Village of San Andres, Iquitos, Peru

Published January 7, 2012 – by Selim Iltus

Nysha who lives in the village of San Andres frequently takes her bait and tackle and goes fishing next to the river. It is dangerous work since the riverfront is muddy and not developed at all. Daniel helps his family by sitting in front of the small boat used to carry passengers from one side of the river to the other. As the boat approaches to the shabby docks, he guides it by grabbing the edge of the dock while risking crushing his fingers. Nysha is three and Daniel is four years old. While presenting their research findings to us, children from this community repeatedly stressed their right to work in order to contribute to the livelihood of their families.

Life is not easy in this community with 150 families which is built next to the Italya river, one of the narrow branches that eventually join the mighty Amazon. As children say, river is everything. It gives like and takes it away. During the wet months, the river rises almost 30 meters, covering up all the roads, play fields, farms and paths. It floods the first floors of every home. That is why the homes in this community are built on slits. During the season when the water level is high (which lasts for 5 months), families are trapped on the second floors of these homes. For children, the only way to access school is by a boat. Mostly, they stay home together in a crowded single room, that they also share with their animals, chickens, dogs and pigs, which would otherwise drown.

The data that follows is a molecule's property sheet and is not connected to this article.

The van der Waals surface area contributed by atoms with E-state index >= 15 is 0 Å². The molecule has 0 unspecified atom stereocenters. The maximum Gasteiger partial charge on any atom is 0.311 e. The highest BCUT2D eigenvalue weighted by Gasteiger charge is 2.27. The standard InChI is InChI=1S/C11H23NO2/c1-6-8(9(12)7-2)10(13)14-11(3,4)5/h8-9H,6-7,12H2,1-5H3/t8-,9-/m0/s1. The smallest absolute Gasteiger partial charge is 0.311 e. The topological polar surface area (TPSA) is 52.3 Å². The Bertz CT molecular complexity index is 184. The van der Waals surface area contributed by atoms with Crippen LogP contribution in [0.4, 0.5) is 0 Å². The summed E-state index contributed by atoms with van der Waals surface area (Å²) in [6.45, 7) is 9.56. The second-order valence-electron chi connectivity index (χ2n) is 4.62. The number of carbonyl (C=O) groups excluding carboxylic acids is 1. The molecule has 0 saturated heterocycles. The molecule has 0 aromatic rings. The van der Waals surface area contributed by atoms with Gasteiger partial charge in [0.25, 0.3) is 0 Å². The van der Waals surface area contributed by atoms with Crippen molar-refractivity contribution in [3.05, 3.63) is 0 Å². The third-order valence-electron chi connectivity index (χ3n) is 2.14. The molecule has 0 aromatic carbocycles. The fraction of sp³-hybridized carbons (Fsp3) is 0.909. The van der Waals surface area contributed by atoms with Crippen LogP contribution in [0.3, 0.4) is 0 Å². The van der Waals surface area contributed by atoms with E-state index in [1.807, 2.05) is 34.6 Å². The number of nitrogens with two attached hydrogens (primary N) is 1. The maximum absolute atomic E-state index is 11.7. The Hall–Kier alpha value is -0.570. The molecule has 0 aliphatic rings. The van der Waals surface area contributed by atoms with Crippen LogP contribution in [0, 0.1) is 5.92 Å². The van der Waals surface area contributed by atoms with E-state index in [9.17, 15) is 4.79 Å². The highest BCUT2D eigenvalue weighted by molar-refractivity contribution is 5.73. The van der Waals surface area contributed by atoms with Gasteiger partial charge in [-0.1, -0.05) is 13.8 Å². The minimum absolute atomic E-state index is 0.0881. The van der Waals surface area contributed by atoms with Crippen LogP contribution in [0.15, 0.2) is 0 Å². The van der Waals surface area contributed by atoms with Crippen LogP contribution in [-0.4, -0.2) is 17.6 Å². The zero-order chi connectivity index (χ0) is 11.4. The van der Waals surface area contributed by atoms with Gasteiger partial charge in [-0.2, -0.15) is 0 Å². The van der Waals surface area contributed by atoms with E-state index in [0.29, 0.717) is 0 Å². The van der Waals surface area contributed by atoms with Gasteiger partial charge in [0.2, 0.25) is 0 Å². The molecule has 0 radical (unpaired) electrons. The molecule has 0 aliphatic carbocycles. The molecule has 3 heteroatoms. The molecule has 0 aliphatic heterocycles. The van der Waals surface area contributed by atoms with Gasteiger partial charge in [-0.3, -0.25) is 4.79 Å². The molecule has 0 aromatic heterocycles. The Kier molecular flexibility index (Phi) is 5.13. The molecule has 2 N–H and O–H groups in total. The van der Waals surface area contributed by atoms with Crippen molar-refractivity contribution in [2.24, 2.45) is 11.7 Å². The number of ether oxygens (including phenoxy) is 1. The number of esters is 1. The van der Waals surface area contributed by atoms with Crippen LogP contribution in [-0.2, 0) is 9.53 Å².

This was the kind of environment, where our partner organisation INFANT, engaged children in a research project where children collected data about their community and its issues. They have drawn maps, generated drawings and produced census data on the residents. They documented many of the issues, using disposable cameras. The findings were eye opening and documented the poor health conditions, lack of hygiene and sanitation and the huge economic challenges facing these families.

On the other hand, it gave us hope seeing how much can be achieved when children collaborate with adults in a meaningful and productive fashion. Increased exposure of this community, has led to government’s interest in the developments and changes within the village. For instance, recently the president and the first lady paid a courtesy visit to this community.

Selim Iltus